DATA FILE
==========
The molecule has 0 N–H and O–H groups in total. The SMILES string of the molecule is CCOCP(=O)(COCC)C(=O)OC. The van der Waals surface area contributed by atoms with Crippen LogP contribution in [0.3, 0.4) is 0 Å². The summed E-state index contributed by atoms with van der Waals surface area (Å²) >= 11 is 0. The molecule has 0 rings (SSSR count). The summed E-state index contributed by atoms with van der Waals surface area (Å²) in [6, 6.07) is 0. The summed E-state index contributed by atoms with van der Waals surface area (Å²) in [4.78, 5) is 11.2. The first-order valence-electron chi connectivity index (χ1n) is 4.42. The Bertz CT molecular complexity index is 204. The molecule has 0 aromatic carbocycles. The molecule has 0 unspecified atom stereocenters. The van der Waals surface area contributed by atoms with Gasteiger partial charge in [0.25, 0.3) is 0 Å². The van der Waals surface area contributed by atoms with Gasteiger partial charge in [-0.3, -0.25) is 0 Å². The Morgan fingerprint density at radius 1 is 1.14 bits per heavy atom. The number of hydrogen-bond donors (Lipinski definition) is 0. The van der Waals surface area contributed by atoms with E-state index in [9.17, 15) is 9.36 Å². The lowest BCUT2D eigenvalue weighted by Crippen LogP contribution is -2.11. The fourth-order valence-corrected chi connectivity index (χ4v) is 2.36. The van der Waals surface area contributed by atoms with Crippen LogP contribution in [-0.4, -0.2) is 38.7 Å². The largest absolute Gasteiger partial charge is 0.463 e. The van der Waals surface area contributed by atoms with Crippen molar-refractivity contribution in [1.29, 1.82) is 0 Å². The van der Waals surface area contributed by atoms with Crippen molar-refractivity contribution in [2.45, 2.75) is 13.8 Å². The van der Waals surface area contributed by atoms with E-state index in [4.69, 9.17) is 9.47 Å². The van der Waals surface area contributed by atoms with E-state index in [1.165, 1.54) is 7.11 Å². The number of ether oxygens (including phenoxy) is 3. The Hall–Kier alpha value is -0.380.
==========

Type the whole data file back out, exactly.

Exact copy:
The molecule has 0 N–H and O–H groups in total. The SMILES string of the molecule is CCOCP(=O)(COCC)C(=O)OC. The van der Waals surface area contributed by atoms with Crippen LogP contribution in [0.3, 0.4) is 0 Å². The summed E-state index contributed by atoms with van der Waals surface area (Å²) >= 11 is 0. The molecule has 0 rings (SSSR count). The summed E-state index contributed by atoms with van der Waals surface area (Å²) in [6, 6.07) is 0. The summed E-state index contributed by atoms with van der Waals surface area (Å²) in [4.78, 5) is 11.2. The first-order valence-electron chi connectivity index (χ1n) is 4.42. The Bertz CT molecular complexity index is 204. The molecule has 0 aromatic carbocycles. The molecule has 0 unspecified atom stereocenters. The van der Waals surface area contributed by atoms with Gasteiger partial charge in [0.25, 0.3) is 0 Å². The van der Waals surface area contributed by atoms with Gasteiger partial charge in [-0.3, -0.25) is 0 Å². The Morgan fingerprint density at radius 1 is 1.14 bits per heavy atom. The number of hydrogen-bond donors (Lipinski definition) is 0. The van der Waals surface area contributed by atoms with E-state index in [9.17, 15) is 9.36 Å². The lowest BCUT2D eigenvalue weighted by Crippen LogP contribution is -2.11. The fourth-order valence-corrected chi connectivity index (χ4v) is 2.36. The van der Waals surface area contributed by atoms with Crippen LogP contribution in [-0.4, -0.2) is 38.7 Å². The largest absolute Gasteiger partial charge is 0.463 e. The van der Waals surface area contributed by atoms with Crippen molar-refractivity contribution in [1.29, 1.82) is 0 Å². The van der Waals surface area contributed by atoms with Crippen molar-refractivity contribution in [2.45, 2.75) is 13.8 Å². The van der Waals surface area contributed by atoms with E-state index in [4.69, 9.17) is 9.47 Å². The van der Waals surface area contributed by atoms with E-state index in [1.165, 1.54) is 7.11 Å². The number of ether oxygens (including phenoxy) is 3. The Hall–Kier alpha value is -0.380.